A plan to resolve RBS’ final State aid commitment, worth approximately £835 million, has been agreed in principle between the UK Government and Commissioner Mme Vestager of the EU Commission.
It will see RBS fund and deliver a package of measures to improve the UK business banking market and is designed to boost competition, helping small and medium sized enterprises (SMEs) benefit from greater choice and offers on banking services.
The measures will also help address potential distortions in the UK business banking market that resulted from state support for RBS.
Following market testing and responses to the Commission’s consultation, the government enhanced the package of measures announced in February this year to make sure that it delivers its pro-competitive objectives and is equivalent to the divestment of Williams & Glyn, as mandated in 2009.
The revised package consolidates the previously announced remedies into two enhanced measures:
- a £425 million Capability & Innovation Fund, administered by an independent body, comprised of 15 grants that eligible challenger banks and other financial services providers can compete for to increase their business banking capabilities. These awards will range from £5 million to £120 million.
- £350 million of funding to incentivise SMEs to switch their accounts from the business previously described as Williams & Glyn to eligible challengers, comprised of £225 million paid in the form of “dowries” to challengers to use to incentivise SMEs to switch their business current accounts, £50 million to facilitate the switching of related loans, and £75 million set aside by RBS to cover customers’ switching costs.
RBS will also fund c. £60 million of additional implementation and other costs.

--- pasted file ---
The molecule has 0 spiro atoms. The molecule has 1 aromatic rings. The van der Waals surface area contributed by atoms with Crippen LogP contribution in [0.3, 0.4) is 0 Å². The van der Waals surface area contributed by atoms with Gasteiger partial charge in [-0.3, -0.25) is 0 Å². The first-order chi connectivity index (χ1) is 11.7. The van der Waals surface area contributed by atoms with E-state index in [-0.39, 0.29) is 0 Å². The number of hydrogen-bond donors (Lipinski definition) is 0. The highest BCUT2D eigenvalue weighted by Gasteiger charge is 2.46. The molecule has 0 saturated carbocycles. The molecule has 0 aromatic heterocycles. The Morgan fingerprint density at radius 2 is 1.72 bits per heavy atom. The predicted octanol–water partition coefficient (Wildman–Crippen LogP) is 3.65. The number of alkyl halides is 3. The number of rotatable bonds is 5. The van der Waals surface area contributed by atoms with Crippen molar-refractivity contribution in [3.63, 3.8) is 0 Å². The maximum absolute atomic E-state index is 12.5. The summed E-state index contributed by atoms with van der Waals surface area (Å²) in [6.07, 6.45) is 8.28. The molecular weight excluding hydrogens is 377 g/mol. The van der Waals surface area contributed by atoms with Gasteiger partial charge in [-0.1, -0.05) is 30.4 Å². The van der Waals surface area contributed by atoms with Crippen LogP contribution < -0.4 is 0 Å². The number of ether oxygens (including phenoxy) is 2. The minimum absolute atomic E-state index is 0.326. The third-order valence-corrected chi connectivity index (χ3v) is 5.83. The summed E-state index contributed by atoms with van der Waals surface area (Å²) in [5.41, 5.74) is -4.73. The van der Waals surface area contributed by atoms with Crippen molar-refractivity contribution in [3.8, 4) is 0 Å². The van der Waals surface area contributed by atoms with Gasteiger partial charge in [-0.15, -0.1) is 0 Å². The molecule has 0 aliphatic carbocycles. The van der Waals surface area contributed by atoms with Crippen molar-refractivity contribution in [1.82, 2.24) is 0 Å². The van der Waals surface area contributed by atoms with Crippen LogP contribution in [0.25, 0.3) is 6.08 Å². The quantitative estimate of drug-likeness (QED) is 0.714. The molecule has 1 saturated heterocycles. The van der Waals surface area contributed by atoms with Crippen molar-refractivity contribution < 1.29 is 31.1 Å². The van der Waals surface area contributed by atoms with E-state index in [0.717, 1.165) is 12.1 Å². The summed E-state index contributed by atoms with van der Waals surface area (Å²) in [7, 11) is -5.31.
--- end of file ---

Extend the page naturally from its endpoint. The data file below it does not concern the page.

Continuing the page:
On this basis and subject to the support of the College of Commissioners, the Commission will adopt its formal decision under EU State aid rules in autumn 2017, a decision point that may mark the beginning of the end of this decade long State Aid imbriglio.
RBS is one of Europe’s largest financial services groups and had a balance sheet of £799 billion at the end of 2016. During the financial crisis, in late 2008, RBS was on the verge of collapse and has benefitted from the following state aid measures:
- a recapitalisation of £45.5bn and an (eventually unused) five year contingent recapitalisation of £8bn
- an impaired asset measure covering excess loss (which was terminated with RBS not having received any payments from the State, but instead paid a cumulative fee of £2.5bn for the participation) and
- guarantees and other liquidity measures (now fully repaid).
These aid measures resulted in the nationalisation of RBS (the UK Government currently holds 71.3% of RBS shares) and were accompanied by the restructuring of RBS approved by the Commission in 2009 and amended in 2014.
As part of this restructuring, the UK committed RBS would undertake a significant balance sheet and risk reduction. RBS has already delivered on those commitments to ensure the bank’s long-term viability, in line with the Commission decision.
It also delivered on all its other divestment commitments (sale of RBS insurance, transaction business, commodity trading, US banking subsidiary), which were made to ensure adequate own contribution by the bank to the financing of the restructuring of the core UK banking operations and to limit the distortion of competition.
The divestment of Williams & Glyn, to be completed by end-2017 is the last outstanding commitment, with the objective to mitigate the distortion of competition in the UK SME banking market.